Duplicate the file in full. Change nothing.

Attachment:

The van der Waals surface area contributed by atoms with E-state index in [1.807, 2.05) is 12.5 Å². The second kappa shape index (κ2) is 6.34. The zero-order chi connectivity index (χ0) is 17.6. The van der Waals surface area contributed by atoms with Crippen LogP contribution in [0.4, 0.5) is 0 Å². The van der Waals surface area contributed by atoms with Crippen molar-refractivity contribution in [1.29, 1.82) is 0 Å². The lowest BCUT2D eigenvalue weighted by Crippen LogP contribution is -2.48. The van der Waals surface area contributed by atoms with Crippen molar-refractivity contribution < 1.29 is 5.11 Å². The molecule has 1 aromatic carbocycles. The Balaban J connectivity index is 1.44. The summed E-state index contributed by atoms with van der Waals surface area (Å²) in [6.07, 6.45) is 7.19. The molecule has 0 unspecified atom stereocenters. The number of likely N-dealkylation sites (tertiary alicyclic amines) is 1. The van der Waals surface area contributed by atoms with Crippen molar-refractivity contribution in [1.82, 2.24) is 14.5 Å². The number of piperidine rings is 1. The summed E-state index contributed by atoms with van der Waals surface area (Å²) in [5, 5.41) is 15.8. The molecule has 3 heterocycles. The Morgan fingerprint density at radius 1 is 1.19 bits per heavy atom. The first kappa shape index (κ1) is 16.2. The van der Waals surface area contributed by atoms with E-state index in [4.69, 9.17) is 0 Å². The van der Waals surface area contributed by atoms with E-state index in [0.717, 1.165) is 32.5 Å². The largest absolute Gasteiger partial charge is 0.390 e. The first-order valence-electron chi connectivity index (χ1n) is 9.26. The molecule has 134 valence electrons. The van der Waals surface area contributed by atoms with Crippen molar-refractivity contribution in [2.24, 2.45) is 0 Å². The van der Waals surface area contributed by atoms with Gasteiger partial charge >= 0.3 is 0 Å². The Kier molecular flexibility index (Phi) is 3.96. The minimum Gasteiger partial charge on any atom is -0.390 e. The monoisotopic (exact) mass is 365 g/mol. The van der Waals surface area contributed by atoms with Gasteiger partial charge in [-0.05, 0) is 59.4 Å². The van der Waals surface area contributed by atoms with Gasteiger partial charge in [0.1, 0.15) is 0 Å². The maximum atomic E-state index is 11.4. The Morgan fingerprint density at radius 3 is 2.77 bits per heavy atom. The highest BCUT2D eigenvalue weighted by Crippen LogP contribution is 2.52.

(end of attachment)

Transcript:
The van der Waals surface area contributed by atoms with E-state index in [1.807, 2.05) is 12.5 Å². The second kappa shape index (κ2) is 6.34. The zero-order chi connectivity index (χ0) is 17.6. The van der Waals surface area contributed by atoms with Crippen LogP contribution in [0.4, 0.5) is 0 Å². The van der Waals surface area contributed by atoms with Crippen molar-refractivity contribution in [1.29, 1.82) is 0 Å². The lowest BCUT2D eigenvalue weighted by Crippen LogP contribution is -2.48. The van der Waals surface area contributed by atoms with Crippen molar-refractivity contribution < 1.29 is 5.11 Å². The molecule has 1 aromatic carbocycles. The Balaban J connectivity index is 1.44. The summed E-state index contributed by atoms with van der Waals surface area (Å²) in [6.07, 6.45) is 7.19. The molecule has 0 unspecified atom stereocenters. The number of likely N-dealkylation sites (tertiary alicyclic amines) is 1. The van der Waals surface area contributed by atoms with Crippen molar-refractivity contribution in [1.82, 2.24) is 14.5 Å². The number of piperidine rings is 1. The summed E-state index contributed by atoms with van der Waals surface area (Å²) in [5, 5.41) is 15.8. The molecule has 3 heterocycles. The Morgan fingerprint density at radius 1 is 1.19 bits per heavy atom. The first kappa shape index (κ1) is 16.2. The van der Waals surface area contributed by atoms with E-state index in [4.69, 9.17) is 0 Å². The van der Waals surface area contributed by atoms with E-state index in [0.717, 1.165) is 32.5 Å². The largest absolute Gasteiger partial charge is 0.390 e. The first-order valence-electron chi connectivity index (χ1n) is 9.26. The molecule has 134 valence electrons. The van der Waals surface area contributed by atoms with Crippen molar-refractivity contribution in [2.24, 2.45) is 0 Å². The van der Waals surface area contributed by atoms with Gasteiger partial charge >= 0.3 is 0 Å². The Kier molecular flexibility index (Phi) is 3.96. The minimum Gasteiger partial charge on any atom is -0.390 e. The monoisotopic (exact) mass is 365 g/mol. The van der Waals surface area contributed by atoms with Gasteiger partial charge in [-0.05, 0) is 59.4 Å². The van der Waals surface area contributed by atoms with Gasteiger partial charge in [0.1, 0.15) is 0 Å². The maximum atomic E-state index is 11.4. The Morgan fingerprint density at radius 3 is 2.77 bits per heavy atom. The highest BCUT2D eigenvalue weighted by Crippen LogP contribution is 2.52.